Where do ants live?

Where do ants live?

Ants are present on all continents except the Antarctic , and on some large islands such as Greenland, Iceland and Polynesia. They occupy the most diverse ecological niches, oscillating between nomadism and the construction of simple and complex colonies.

Their colonies are called ant hills and they can build them underground , in trees or in cracks of human constructions. They coexist with humans and in many places constitute veritable pests, destroying crops or raiding home pantries.

How do ants feed?

How do ants feed

Leafcutter ants generally don't use them for food.

Ants are generally omnivorous . On the other hand, depending on their ecological context, they can be scavengers , predators or herbivores , sometimes with a high level of specialization. However, his direct methods of nutrition are worthy of a separate mention.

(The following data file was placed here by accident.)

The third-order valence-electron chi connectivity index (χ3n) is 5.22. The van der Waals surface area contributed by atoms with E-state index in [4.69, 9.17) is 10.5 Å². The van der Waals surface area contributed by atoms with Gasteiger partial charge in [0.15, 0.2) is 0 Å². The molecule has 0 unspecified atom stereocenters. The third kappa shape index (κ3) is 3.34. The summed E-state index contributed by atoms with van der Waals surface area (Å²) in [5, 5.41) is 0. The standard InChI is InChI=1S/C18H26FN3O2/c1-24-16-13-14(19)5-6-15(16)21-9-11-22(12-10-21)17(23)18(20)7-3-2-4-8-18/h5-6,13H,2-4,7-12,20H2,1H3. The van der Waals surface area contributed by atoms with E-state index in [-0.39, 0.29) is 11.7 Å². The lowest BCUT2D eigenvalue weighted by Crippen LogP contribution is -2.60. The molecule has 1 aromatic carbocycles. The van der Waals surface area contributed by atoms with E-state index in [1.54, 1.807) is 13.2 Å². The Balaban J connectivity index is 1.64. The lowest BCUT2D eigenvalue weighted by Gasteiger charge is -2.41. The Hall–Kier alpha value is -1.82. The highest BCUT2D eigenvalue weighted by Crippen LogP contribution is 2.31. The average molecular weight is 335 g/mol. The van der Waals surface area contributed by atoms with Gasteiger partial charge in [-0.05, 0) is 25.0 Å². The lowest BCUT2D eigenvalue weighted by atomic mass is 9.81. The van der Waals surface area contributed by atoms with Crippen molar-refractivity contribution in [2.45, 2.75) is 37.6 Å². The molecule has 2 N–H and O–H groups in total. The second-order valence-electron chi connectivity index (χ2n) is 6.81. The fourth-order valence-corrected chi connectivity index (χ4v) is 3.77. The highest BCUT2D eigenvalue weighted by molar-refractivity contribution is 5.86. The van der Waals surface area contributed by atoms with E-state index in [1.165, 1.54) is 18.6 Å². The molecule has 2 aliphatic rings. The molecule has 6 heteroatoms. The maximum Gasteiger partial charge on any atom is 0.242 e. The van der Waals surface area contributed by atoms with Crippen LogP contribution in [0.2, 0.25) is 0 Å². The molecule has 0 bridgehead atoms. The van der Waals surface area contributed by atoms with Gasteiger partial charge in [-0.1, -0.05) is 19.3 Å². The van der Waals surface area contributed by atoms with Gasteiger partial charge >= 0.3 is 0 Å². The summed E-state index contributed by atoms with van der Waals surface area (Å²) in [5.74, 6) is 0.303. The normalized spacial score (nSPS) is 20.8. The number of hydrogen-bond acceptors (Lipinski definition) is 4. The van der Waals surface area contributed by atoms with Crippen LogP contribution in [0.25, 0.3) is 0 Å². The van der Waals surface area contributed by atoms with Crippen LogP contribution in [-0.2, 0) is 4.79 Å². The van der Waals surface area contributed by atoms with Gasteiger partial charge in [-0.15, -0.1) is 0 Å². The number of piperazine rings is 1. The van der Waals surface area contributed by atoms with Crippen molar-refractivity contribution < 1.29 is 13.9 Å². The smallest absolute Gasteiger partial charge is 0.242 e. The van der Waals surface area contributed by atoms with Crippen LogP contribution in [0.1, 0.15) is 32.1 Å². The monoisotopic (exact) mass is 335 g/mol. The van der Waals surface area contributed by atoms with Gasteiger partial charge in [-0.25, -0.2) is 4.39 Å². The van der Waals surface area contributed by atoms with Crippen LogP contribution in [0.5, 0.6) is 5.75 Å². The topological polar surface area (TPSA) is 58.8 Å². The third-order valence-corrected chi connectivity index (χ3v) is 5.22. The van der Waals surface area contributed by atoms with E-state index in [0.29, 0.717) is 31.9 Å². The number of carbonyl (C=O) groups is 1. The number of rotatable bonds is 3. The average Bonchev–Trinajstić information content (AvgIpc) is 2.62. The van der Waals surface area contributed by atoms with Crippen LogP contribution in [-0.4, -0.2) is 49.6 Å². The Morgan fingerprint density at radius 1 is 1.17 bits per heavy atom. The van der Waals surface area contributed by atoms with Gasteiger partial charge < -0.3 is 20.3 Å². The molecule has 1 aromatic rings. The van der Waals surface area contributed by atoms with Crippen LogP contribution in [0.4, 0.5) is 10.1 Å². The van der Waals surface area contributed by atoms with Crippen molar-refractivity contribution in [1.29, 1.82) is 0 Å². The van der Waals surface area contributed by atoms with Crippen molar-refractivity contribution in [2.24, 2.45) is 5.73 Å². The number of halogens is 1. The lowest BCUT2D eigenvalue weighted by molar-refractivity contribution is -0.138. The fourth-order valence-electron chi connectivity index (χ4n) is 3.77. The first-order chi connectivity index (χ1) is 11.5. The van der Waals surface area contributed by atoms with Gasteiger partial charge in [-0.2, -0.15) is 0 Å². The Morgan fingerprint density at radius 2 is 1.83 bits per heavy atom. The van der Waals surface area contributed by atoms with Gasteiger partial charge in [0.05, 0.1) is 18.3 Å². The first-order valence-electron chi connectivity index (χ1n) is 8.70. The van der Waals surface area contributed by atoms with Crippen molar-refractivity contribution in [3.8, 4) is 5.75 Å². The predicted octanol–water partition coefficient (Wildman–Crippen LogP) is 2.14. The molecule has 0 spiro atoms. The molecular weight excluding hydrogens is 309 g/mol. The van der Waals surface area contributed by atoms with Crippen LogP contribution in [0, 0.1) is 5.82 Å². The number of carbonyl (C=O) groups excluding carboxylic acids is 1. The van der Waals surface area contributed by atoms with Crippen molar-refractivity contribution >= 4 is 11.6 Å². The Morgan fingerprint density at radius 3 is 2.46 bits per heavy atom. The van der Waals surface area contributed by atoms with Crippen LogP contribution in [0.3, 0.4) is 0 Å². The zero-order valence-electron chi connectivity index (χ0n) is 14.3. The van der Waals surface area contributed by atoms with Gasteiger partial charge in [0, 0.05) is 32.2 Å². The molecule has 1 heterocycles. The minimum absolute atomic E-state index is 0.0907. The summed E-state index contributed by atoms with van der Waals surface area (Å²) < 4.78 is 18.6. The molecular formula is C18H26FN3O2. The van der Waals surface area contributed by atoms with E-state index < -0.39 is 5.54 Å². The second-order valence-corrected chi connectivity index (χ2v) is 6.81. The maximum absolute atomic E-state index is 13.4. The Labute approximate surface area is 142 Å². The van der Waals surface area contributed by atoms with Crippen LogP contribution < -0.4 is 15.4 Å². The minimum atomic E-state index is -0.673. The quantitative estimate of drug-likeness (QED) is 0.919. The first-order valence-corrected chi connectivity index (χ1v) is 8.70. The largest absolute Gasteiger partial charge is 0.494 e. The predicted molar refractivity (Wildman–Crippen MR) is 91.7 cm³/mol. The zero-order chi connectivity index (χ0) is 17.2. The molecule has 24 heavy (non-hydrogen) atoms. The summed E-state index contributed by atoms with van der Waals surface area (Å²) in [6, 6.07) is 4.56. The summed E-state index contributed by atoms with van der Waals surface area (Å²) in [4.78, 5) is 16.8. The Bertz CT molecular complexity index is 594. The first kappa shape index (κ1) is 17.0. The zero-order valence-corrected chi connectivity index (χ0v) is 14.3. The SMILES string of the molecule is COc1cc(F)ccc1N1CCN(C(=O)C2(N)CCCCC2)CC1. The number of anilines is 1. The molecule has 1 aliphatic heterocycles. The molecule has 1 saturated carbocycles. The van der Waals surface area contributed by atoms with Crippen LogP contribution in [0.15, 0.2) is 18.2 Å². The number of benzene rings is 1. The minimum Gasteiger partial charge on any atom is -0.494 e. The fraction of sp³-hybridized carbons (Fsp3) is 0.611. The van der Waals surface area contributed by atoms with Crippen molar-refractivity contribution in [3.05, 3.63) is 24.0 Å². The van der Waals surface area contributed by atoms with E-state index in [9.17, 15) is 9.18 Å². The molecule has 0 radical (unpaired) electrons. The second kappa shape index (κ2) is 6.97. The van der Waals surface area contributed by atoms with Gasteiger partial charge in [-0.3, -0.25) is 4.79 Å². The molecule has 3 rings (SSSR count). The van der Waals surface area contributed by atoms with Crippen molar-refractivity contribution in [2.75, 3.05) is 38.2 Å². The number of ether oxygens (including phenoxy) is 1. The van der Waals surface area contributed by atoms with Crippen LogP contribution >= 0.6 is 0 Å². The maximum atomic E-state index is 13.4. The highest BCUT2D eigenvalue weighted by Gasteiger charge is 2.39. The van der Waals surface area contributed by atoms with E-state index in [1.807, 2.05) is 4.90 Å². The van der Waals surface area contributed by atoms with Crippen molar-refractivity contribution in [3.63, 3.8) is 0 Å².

For example, leaf- cutter ants generally don't use them for food , but rather to feed a certain type of fungus that grows inside their colonies. They take care of it by providing it with only organic matter of its convenience. When the fungus emits structures called gongylidia , the ants can feed on them.

In other species, the larvae directly nourish the queen with their hemolymph (the blood of insects) through specialized glands in their thorax. This leads in many cases to the ants piercing the larvae, feeding directly on their fluids but without killing them. These species are known as "vampire ants".

Social hierarchy of ants

Social hierarchy of ants

Soldier ants are larger than worker ants.

The ants do not occupy the same rung within the hive, but are rigorously stratified according to their functions and, therefore, their ways of life. Thus, we have several types of ants: